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Gig review: Laura Cantrell at Gateshead Old Town Hall

May 11, 2011 Comments: 0
Photo: Martin Sharman

If there’s one thing that most musicians would do unspeakable things for, it’s a one-line, nailed-on recommendation from an impeccable critical source.  Laura Cantrell achieved this exalted status when no less an authority than the late John Peel decided that Cantrell’s debut album Not The Tremblin’ Kind was possibly the finest album he’d heard in his life: in one statement raising the bar for the rest of her career almost impossibly high.  Ten years on, Cantrell has released an album celebrating the work of Kitty Wells, a hugely successful country star until the late 1960s.  Would the Gateshead crowd agree that it deserves equivalent posthumous Peel praise?
A keen eye could deduce from the all-seated audience in the picturesque Old Town Hall that this gig will be a subdued affair, and so it proves.  Instrumentation is sparse; with only acoustic guitar and mandolin for company, both the songs and voice need to do a lot of work to generate a sense of excitement, a task for which they are both underprepared.  This isn’t a gig for boogieing on down, it’s one for nodding along, analysing the cautionary tales of travel, love and loss, and appreciating the sentiment on offer. As safe as a mug of Ovaltine, in other words, and just about as intoxicating.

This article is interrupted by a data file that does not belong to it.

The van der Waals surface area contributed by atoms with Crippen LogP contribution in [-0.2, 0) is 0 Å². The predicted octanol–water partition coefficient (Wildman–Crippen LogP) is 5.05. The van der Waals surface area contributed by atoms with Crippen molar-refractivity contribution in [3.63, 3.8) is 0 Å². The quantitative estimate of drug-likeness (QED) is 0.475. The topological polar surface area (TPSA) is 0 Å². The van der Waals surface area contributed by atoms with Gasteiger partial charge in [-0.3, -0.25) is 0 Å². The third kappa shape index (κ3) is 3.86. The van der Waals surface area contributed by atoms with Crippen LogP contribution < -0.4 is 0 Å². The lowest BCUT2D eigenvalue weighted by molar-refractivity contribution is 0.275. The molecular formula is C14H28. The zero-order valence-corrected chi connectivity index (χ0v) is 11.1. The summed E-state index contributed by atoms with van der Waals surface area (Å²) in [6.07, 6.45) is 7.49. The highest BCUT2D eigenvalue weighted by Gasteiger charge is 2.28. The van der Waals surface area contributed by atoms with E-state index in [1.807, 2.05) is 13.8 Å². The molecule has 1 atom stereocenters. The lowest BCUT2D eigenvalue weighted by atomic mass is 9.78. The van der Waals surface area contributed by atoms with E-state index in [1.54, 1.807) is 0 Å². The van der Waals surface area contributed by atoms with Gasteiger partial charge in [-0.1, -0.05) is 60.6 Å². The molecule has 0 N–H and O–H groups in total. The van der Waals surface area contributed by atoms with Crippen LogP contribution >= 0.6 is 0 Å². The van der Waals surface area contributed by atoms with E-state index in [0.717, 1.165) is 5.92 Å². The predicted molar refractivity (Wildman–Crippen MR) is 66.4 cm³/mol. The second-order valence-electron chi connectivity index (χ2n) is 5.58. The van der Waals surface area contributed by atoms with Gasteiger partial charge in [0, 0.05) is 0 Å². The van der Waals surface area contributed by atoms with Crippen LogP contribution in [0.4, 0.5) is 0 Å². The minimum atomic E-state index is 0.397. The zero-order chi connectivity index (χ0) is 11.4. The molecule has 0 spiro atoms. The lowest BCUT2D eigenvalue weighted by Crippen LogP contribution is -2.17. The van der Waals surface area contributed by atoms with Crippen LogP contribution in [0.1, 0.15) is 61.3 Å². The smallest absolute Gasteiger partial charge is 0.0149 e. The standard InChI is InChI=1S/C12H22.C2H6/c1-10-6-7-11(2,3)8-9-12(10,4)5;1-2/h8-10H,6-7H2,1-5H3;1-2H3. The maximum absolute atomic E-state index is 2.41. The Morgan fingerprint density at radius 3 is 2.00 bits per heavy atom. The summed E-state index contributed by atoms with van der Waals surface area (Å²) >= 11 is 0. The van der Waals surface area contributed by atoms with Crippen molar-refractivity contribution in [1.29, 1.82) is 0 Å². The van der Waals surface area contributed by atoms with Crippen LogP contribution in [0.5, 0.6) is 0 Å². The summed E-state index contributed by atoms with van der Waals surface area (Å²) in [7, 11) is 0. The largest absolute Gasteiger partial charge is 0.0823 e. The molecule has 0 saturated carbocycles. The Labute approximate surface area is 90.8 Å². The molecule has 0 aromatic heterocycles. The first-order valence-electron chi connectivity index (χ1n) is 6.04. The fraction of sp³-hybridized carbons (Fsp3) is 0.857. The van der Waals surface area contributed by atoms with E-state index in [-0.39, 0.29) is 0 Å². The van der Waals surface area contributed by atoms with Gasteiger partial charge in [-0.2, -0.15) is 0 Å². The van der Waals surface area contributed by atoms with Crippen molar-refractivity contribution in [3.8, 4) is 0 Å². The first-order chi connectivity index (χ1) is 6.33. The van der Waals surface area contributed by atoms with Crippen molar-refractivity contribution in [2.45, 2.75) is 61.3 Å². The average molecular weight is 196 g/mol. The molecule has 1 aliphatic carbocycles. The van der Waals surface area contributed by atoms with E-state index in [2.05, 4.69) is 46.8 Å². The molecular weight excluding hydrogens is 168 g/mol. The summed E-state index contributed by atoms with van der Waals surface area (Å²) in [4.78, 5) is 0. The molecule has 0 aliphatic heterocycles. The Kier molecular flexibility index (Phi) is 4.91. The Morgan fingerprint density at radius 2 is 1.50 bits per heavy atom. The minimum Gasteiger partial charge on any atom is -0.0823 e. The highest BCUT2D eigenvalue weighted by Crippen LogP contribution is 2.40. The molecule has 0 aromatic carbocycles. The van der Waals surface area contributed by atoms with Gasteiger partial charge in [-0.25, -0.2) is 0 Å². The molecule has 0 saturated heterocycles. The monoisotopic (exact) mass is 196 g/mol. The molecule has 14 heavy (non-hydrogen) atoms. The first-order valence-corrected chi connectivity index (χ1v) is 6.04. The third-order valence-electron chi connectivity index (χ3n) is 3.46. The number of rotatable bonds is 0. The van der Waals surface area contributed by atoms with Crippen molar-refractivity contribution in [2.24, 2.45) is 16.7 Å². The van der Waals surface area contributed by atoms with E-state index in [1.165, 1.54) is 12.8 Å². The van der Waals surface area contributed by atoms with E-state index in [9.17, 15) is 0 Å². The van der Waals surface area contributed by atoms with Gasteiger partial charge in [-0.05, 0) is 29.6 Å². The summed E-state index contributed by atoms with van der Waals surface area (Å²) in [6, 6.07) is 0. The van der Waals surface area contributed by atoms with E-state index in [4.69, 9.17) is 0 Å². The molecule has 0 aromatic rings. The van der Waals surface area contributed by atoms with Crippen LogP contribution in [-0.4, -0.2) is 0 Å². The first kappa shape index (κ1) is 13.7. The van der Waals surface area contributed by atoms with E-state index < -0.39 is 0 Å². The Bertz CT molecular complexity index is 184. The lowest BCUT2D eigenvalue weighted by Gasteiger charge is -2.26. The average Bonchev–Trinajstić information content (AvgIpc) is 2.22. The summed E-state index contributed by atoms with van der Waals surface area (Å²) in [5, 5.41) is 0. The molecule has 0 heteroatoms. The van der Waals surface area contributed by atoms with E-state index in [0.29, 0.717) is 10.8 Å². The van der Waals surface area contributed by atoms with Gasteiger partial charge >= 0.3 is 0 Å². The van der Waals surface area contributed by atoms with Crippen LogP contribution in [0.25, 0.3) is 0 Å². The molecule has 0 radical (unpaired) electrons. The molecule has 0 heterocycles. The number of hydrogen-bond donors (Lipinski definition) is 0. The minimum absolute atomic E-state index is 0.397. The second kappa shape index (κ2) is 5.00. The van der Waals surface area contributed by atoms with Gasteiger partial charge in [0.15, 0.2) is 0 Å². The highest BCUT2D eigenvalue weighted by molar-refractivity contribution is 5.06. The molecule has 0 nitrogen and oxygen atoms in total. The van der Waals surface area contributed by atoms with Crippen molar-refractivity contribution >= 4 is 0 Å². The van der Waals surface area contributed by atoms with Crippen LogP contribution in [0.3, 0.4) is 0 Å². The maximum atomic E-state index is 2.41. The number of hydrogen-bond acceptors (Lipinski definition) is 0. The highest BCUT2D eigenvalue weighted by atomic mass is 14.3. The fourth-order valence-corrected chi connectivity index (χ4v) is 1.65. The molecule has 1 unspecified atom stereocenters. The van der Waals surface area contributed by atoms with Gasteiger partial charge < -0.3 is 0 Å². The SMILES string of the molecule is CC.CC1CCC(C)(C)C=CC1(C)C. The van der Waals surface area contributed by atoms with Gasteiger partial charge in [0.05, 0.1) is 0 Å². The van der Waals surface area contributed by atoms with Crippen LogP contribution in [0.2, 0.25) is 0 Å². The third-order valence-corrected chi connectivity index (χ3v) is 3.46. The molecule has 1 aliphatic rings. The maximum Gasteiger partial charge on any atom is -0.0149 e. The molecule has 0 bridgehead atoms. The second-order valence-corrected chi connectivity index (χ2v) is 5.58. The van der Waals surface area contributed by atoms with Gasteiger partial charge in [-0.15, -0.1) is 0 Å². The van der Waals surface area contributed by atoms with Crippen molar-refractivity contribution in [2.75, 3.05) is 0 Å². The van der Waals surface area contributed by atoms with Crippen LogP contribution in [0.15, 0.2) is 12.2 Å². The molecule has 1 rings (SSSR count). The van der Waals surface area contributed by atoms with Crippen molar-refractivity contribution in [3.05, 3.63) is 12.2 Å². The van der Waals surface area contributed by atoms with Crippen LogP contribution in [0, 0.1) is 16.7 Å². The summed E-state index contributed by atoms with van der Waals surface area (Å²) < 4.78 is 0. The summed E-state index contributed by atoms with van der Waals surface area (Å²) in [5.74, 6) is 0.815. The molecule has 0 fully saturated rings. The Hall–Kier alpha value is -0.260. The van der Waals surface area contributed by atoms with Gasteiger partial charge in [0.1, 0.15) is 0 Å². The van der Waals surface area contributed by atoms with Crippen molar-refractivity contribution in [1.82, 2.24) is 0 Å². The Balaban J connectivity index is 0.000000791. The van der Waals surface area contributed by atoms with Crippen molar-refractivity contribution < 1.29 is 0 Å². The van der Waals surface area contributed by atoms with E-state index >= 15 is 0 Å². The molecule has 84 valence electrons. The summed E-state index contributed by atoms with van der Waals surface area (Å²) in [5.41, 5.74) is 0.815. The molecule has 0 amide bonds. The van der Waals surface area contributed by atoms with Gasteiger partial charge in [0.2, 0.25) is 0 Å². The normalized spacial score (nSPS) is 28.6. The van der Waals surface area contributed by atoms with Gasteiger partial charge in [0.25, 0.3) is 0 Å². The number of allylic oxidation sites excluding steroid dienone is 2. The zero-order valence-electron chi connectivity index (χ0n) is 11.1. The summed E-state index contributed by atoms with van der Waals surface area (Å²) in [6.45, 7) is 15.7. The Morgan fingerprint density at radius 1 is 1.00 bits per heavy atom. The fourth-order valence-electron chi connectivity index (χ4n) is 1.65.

Each song is a midtempo affair built around a few root chords; after a few verses the guitar and mandolin share a solo, and it’s onto the next one. The narratives on offer are finely crafted, but where are the hooks?  No clever wordplay, no knockout melodies, just plain old storytelling with a tune.
To be fair, the audience loved it. The good-sized hall was pretty much a sell-out, each song receiving polite but enthusiastic applause, and there were even a few toes tapping in the rare event a song made a break for a higher tempo. There's nothing inexplicable in Cantrell's popularity: this is safe, family stuff to bring your Hank Williams-loving granny to. But there's a discomforting feeling of being left somewhat short-changed: music can make you feel so much more than this. 
There were a couple of standout tracks however: Kitty Wells’ “I Don’t Claim To Be An Angel”, about the power of love to reform one’s former moral misdemeanours, and the enthralling “Caught In A Net”, featuring a sequence of misfit characters who are all expertly drawn, the latter’s genesis courtesy of the fascinating Radio Free Song Club project.
A good time was had by all, but with the abundance of fascinating, eccentric, flawed characters that Americana has to offer, Laura Cantrell simply comes across as staid and mainstream in comparison; the original Kitty Wells recordings are so full of pathos and period detail it seems futile to even attempt to recreate them.  Sad to say, but even the great JP got it wrong occasionally.
Martin Sharman

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